Toronto’s Mounted Unit takes riding skills to new levels with certification program Richmond Hill, ON – Toronto Police Service’s Mounted Unit entered a new era in its 130-year history on Monday when four of its officers became nationally certified riding instructors, an initiative that will translate into more effective crowd control.
“There is no requirement under law, or rules or regulations from the Ontario government that we have to have training in certain areas, but that doesn’t mean you shouldn’t embrace it,” says Training Sgt. James Patterson. “This is definitely going to make everyone here a better rider.”
Sergeant Kris McCarthy and Constables Harold Williamson, Richard Cooper and Joel Houston received their Instructor of Beginner certification after a rigorous day-long evaluation period on Sept. 10. The program, administered by the Ontario Equestrian Federation, is focused on those who wish to instruct children and adults learning to ride, establishing foundational riding skills with an eye on safety.
“The Ontario Equestrian Federation is very pleased that the individuals who are responsible for our public safety value the importance of being trained and certified as a riding instructor in this national program,” says Gillian Ross Erasmi, education coordinator with the Ontario Equestrian Federation. “Members of this unit have been working for several years with a certified coach who has not only helped them develop their riding skills but more recently their skill as riding teachers. It is exciting to see them reach their goals.”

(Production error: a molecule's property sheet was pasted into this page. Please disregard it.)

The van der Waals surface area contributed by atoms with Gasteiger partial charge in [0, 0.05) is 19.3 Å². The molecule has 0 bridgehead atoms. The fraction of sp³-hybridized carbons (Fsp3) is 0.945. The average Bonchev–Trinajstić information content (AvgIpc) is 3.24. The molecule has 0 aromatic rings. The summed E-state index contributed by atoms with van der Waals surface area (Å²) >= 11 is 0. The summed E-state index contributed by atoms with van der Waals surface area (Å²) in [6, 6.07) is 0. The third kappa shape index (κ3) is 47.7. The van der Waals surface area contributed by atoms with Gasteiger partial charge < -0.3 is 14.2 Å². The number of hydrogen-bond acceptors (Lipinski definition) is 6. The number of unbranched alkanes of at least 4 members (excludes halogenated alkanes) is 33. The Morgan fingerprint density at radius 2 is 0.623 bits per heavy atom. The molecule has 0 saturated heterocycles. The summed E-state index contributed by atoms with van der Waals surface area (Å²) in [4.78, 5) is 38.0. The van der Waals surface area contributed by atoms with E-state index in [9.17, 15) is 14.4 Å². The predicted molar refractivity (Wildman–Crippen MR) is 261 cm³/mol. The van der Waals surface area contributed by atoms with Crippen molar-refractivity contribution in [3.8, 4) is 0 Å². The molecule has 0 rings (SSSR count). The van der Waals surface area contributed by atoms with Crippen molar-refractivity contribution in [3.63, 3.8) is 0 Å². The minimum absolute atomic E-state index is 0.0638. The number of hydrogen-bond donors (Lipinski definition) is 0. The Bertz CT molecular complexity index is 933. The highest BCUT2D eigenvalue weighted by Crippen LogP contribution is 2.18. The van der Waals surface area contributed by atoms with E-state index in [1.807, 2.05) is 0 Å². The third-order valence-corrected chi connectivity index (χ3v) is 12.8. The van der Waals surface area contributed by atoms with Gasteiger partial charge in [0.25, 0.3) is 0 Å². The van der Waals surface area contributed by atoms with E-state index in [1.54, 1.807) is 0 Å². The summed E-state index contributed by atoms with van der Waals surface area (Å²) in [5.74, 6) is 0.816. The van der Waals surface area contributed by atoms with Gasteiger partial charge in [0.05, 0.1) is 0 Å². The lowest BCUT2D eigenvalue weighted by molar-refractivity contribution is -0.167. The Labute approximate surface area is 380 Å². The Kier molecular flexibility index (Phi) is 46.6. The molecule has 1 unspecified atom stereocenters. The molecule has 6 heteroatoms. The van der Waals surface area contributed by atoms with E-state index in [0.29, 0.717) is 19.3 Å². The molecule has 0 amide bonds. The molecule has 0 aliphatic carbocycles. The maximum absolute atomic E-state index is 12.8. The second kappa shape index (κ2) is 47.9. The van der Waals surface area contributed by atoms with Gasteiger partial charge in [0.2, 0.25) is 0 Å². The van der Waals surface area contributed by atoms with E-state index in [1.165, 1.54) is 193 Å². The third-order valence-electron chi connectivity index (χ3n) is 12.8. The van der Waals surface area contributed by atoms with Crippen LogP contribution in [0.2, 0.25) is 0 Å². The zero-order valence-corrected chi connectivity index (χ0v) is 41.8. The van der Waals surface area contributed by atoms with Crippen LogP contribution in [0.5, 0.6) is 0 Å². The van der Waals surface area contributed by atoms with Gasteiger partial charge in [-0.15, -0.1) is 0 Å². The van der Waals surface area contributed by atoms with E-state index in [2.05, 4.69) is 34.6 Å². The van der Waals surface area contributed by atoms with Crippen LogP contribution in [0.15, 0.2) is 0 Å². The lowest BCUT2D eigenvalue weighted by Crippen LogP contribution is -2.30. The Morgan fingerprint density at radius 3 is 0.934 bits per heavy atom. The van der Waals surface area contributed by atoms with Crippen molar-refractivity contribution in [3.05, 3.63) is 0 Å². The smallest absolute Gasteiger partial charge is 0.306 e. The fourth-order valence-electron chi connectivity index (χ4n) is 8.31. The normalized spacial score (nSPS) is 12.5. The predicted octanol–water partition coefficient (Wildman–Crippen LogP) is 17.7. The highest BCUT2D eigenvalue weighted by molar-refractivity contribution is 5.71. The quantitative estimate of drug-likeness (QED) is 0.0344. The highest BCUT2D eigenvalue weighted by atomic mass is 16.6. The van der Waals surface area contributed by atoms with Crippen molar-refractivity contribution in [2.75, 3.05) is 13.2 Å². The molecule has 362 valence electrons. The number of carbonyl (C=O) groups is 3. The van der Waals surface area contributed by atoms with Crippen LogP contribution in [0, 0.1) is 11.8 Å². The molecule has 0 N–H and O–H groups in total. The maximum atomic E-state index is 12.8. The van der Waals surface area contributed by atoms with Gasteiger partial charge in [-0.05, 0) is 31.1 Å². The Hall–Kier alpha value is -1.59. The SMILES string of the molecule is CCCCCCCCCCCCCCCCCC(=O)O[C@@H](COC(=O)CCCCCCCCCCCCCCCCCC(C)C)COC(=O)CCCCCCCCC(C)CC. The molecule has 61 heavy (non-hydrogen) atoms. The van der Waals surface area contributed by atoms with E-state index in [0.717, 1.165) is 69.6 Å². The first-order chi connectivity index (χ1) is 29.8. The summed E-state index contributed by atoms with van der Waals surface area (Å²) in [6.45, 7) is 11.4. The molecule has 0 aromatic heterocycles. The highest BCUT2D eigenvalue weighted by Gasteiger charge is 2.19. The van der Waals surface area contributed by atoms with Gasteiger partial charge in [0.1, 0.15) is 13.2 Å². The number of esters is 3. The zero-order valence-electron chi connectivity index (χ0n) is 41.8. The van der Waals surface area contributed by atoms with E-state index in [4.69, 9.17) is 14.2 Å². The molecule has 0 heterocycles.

While the Toronto Mounted Unit is respected across North America and frequently trains officers from other areas, having certified instructors demonstrates the unit’s commitment to riding excellence.
“Our main function is crowd control and it can get tough at times,” says Patterson, who likens effective crowd control to a three-legged stool. One leg is having a horse that has been desensitized to distractions, one leg is to work cohesively as a group and the final leg is equitation – the ability to ride a horse well. “When you are going in and somebody is trying to grab you and pull you out of the saddle, you had better know how to sit in and how to ride. Or all of sudden there is a bicycle in front of you; you had better know how to jump. This is basic application of a skill. If you are weak in any one of those three areas, your stool is going to fall over and you aren’t going to do that crowd control properly.”